Two years ago, our family moved to Tanzania to help build a women’s health collaboration between Duke University and the Kilimanjaro Christian Medical Center (KCMC) in the town of Moshi, one of four tertiary referral centers in Tanzania that serves a population of nearly 14 million people. The goal of the collaboration was to expand the successful Duke-KCMC HIV/AIDS program that had been in operation at KCMC for 10 years to a broader women’s health service. Here is a synopsis of what we found in Tanzania and what we learned in those 2 years working alongside excellent local consultants and medical residents. (For ease of narration here, the word “we” expresses our individual and in-common experiences and thoughts.)
Welcoming party: Fire ants
Introductions. We are faculty members at Duke, in obstetrics and gynecology (Jeff) and family medicine (Sumera). In 2007, after we rented out our house for the coming 2 years, sold both cars, and packed 20 suitcases with our clothes and medical supplies, we left for Tanzania with our children in tow.
In Moshi. We arrived late at night, after the airline lost at least 30% of our baggage, to a house near the hospital that was in disrepair and infested with fire ants. There were (passing) thoughts of turning around and heading home.
Jeff had done a good deal of OB and gynecology in under-resourced settings—India and West Africa. But the work had always been brief surgical excursions, mostly to care for women who had obstetric fistula.
Now, however, broadening the Duke-KCMC HIV/AIDS to general women’s health presented great challenges and great opportunity. Yes, the Tanzanian ground was fertile for sowing seeds of collaboration in women’s health, but opportunities for federal funding for global women’s health projects, apart from HIV/AIDS, were limited. Duke’s goal was to build a research platform that cultivated awards from the National Institutes of Health, which, ultimately, are essential to the sustainability of most East-West and North-South research collaborations.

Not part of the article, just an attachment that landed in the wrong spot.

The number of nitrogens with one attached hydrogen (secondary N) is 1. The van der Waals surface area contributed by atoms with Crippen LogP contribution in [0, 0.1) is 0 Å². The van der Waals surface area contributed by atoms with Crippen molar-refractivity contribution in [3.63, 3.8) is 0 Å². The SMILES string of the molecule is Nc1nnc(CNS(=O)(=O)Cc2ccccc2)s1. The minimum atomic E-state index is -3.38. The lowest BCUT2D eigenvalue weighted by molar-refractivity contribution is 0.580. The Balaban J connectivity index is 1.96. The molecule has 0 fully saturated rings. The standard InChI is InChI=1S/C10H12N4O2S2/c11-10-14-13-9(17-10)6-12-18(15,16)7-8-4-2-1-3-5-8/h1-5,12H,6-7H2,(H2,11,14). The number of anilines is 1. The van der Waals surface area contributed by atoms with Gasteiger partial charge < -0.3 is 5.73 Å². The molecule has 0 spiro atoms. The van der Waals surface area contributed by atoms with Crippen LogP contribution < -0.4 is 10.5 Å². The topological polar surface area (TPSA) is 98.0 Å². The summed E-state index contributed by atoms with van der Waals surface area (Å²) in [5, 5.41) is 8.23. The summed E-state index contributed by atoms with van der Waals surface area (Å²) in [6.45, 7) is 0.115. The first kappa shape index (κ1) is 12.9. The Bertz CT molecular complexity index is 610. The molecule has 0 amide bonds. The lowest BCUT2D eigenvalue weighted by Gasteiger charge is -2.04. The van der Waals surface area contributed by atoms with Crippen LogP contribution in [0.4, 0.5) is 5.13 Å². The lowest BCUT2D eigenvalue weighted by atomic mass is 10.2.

Priorities are everywhere. The fact that, every year, worldwide, more than 500,000 women die in childbirth and there are more than 6 million stillbirths and early neonatal deaths has, for a long time, eluded the conscience of the world’s major funding organizations. Devastating related problems, such as obstetric fistula, have been so neglected that some expert voices have labeled obstetric fistula “an orphan initiative.” United Nations Millennium Development Goal #5—a 75% reduction in maternal mortality by 2015—is far off target, with minimal progress made in sub-Saharan Africa.
Every week at KCMC presents interesting challenges to our intellect, our surgical skills, and our resolve to press on to the next happy outcome—or tragedy. We admire our Tanzanian colleagues who confront these challenges every day of their professional lives.
- A woman with massive labial elephantiasis with a 40-cm labial mass
- Multiple abdominal pregnancies of advanced gestation (testing the surgical skills and resolve of anyone who dares enter the abdomen)
- A 40 week-size molar pregnancy
- Many cases of uterine rupture and associated complications
- Countless women with complications of HIV infection and AIDS, in and out of pregnancy
- More cesarean hysterectomies than we can count
- A woman with a 18 week-size fetus in the right broad ligament, inside a huge retroperitoneal abscess that developed as a result of a botched abortion, performed in her village, that perforated the cervix.
Our strengths had been in clinical care, teaching, and program development. Based on the priority areas of the KCMC department of ObGyn and our professional experience, we chose to focus on four areas of care in expanding the Duke-KCMC program:
- emergency OB care and neonatal resuscitation
- OB fistula repair and recovery
- cervical cancer screening and prevention
- laparoscopic surgery.
In Moshi, any one of these areas could have consumed all our time. (See “Some interesting [often medically devastating] cases that we encountered in Tanzania.”)
We then determined that instruction in emergency OB care and neonatal resuscitation was needed most urgently at KCMC.
In most of sub-Saharan Africa, medical education focuses on learning theory. If we were to put medical students in Tanzania up against their US counterparts in an examination of the theoretical aspects of medicine, the Tanzanian students would perform as well or better.